Apart from dose, another issue is genetic predisposition. Widespread exposure of the UK population in the 1980s and early 1990s to BSE prions from contaminated meat products resulted in vCJD. From then until 2014, a total of 177 cases of vCJD were definitively identified. There is a distinct genetic predisposition to vCJD, linked to a polymorphism in the prion protein gene (PRNP). This is the codon 129 polymorphism. Based on the polymorphism, three genotypes are possible, methionine (M)-methionine (M), i.e., 129MM or M-valine (V), i.e., 129MV, or 129VV. In one study of 300 blood donors in the UK, the distribution of these 3 genotypes was 42% 129MM, 47% 129MV and 11% 129VV (). OTOH, all the vCJD cases that have been genotyped turned out to be 129MM, i.e., methionine homozygous at the 129 codon of the PRNP gene ( , ).
Problem is that experimental mouse model studies suggest that all three 129 genotypes could get vCJD. It’s just that 129MM genotypes tend to develop it fastest while the other two, 129MV and 129VV, could have long asymptomatic incubation periods (30).
Thus, variable and possibly long incubation periods, and uncertainty about the dose and frequency of exposure to BSE-infected food necessary to manifest vCJD disease makes a clear-cut answer impossible.
1. Cristiana, Maurella, et al. “Bovine spongiform encephalopathy: history and diagnosis of a decreasing epidemic.”
2. Edgeworth, Julie Ann, et al. “Detection of prion infection in variant Creutzfeldt-Jakob disease: a blood-based assay.” The Lancet 377.9764 (2011): 487-493.
3. Brown, Paul, et al. “Iatrogenic Creutzfeldt-Jakob disease, final assessment.” Emerg Infect Dis 18.6 (2012): 901-907.
4. Zeidler, M. R. C. P., et al. “New variant Creutzfeldt-Jakob disease: psychiatric features.” The Lancet 350.9082 (1997): 908-910.
5. Zeidler, M., et al. “New variant Creutzfeldt-Jakob disease: neurological features and diagnostic tests.” The Lancet 350.9082 (1997): 903-907.
6. Heath, C. A., et al. “Diagnosing variant Creutzfeldt–Jakob disease: a retrospective analysis of the first 150 cases in the UK.” Journal of Neurology, Neurosurgery & Psychiatry (2010): jnnp-2010.
7. Budka, Herbert, and Robert G. Will. “The end of the BSE saga: do we still need surveillance for human prion diseases?.” Swiss medical weekly 145 (2014): w14212-w14212.
8. Denny, G. O., and W. D. Hueston. “Epidemiology of bovine spongiform encephalopathy in Northern Ireland 1988 to 1995.” The Veterinary Record 140.12 (1997): 302-306.
9. Wilesmith, J. W. “Preliminary epidemiological analyses of the first 16 cases of BSE born after iuly 31, 1996, in Great Britain.” Veterinary record 151.15 (2002): 451-452.
10. Stevenson, M. A., et al. “Area-level risks for BSE in British cattle before and after the July 1988 meat and bone meal feed ban.” Preventive veterinary medicine 69.1 (2005): 129-144.
11. Ducrot, Christian, et al. “A spatio-temporal analysis of BSE cases born before and after the reinforced feed ban in France.” Veterinary research 36.5-6 (2005): 839-853.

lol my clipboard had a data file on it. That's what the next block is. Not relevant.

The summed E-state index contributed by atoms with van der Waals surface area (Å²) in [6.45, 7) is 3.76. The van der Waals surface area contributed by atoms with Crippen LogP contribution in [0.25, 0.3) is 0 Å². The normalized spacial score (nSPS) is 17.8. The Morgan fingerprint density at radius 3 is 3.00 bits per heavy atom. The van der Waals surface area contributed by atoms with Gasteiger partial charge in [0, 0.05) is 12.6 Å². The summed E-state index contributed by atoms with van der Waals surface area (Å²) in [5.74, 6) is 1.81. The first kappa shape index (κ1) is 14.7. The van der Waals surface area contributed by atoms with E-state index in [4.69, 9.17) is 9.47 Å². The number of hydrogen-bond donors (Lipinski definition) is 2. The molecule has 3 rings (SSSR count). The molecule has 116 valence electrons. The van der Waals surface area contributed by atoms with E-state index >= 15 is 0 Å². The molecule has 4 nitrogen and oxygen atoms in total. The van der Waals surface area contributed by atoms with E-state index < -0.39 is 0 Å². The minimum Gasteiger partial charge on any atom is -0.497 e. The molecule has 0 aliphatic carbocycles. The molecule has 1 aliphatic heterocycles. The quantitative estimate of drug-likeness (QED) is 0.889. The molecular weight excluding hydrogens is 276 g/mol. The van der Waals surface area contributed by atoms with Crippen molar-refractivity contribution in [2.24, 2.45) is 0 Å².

12. Abrial, David, et al. “Poultry, pig and the risk of BSE following the feed ban in France–a spatial analysis.” Veterinary research 36.4 (2005): 615-628..
13. Kamphues, J., et al. “Risk assessment for animal derived feedstuffs as vectors for bovine spongiform encephalopathy (BSE) in Germany. Part I: Comparative risk assessment for animal derived feedstuffs.” Deutsche Tierarztliche Wochenschrift 108.7 (2001): 283-290.
14. Sheridan, Hazel A., et al. “A temporal-spatial analysis of bovine spongiform encephalopathy in Irish cattle herds, from 1996 to 2000.” Canadian Journal of Veterinary Research 69.1 (2005): 19.
15. Allepuz, A., et al. “Spatial analysis of bovine spongiform encephalopathy in Galicia, Spain (2000–2005).” Preventive veterinary medicine 79.2 (2007): 174-185.
16. Doherr, M. G., et al. “Geographical clustering of cases of bovine spongiform encephalopathy (BSE) born in Switzerland after the feed ban.” The Veterinary Record 151.16 (2002): 467-472.
17. Schwermer, H., and D. Heim. “Cases of bovine spongiform encephalopathy born in Switzerland before and after the ban on the use of bovine specified risk material in feed.” The Veterinary Record 160.3 (2007): 73-77.
18. Stevenson, M. A., et al. “Area-level risks for BSE in British cattle before and after the July 1988 meat and bone meal feed ban.” Preventive veterinary medicine 69.1 (2005): 129-144.
19. Jarrige, Nathalie, et al. “Case-control study on feed risk factors for BSE cases born after the feed ban in France.” Veterinary research 38.3 (2007): 505-516.
20. Paul, Mathilde, et al. “Bovine spongiform encephalopathy and spatial analysis of the feed industry.” Emerging Infectious Diseases 13.6 (2007): 867.
21. Comoy, Emmanuel E., et al. “Transmission of scrapie prions to primate after an extended silent incubation period.” Scientific reports 5 (2015).
22. Wells, Gerald A., et al. “A novel progressive spongiform encephalopathy in cattle.” The Veterinary Record 121 (1987): 419-20.
23. Wilesmith, J. W., J. B. M. Ryan, and W. D. Hueston. “Bovine spongiform encephalopathy: case-control studies of calf feeding practices and meat and bonemeal inclusion in proprietary concentrates.” Research in veterinary science 52.3 (1992): 325-331.
24. Hoinville, L. J., J. W. Wilesmith, and M. S. Richards. “An investigation of risk factors for cases of bovine spongiform encephalopathy born after the introduction of the’feed ban’.” The Veterinary Record 136.13 (1995): 312-318.
25. Braun, U., E. Schicker, and B. Hörnlimann. “Diagnostic reliability of clinical signs in cows with suspected bovine spongiform encephalopathy.” The Veterinary Record 143.4 (1998): 101-105.
26. Braun, U., et al. “[Clinical examination upon suspicion of bovine spongiform encephalopathy (BSE)].” Schweizer Archiv fur Tierheilkunde 139.1 (1996): 35-41.
27. Nurmi, M. H., et al. “The normal population distribution of PRNP codon 129 polymorphism.” Acta neurologica scandinavica 108.5 (2003): 374-378.
28. Diack, Abigail B., et al. “Constant transmission properties of variant Creutzfeldt-Jakob disease in 5 countries.” Emerging infectious diseases 18.10 (2012): 1574.
29. Diack, Abigail B., et al. “Variant CJD: 18 years of research and surveillance.” Prion 8.4 (2014): 286-295.
30. Bishop, M. T., et al. “Predicting susceptibility and incubation time of human-to-human transmission of vCJD.” The Lancet Neurology 5.5 (2006): 393-398.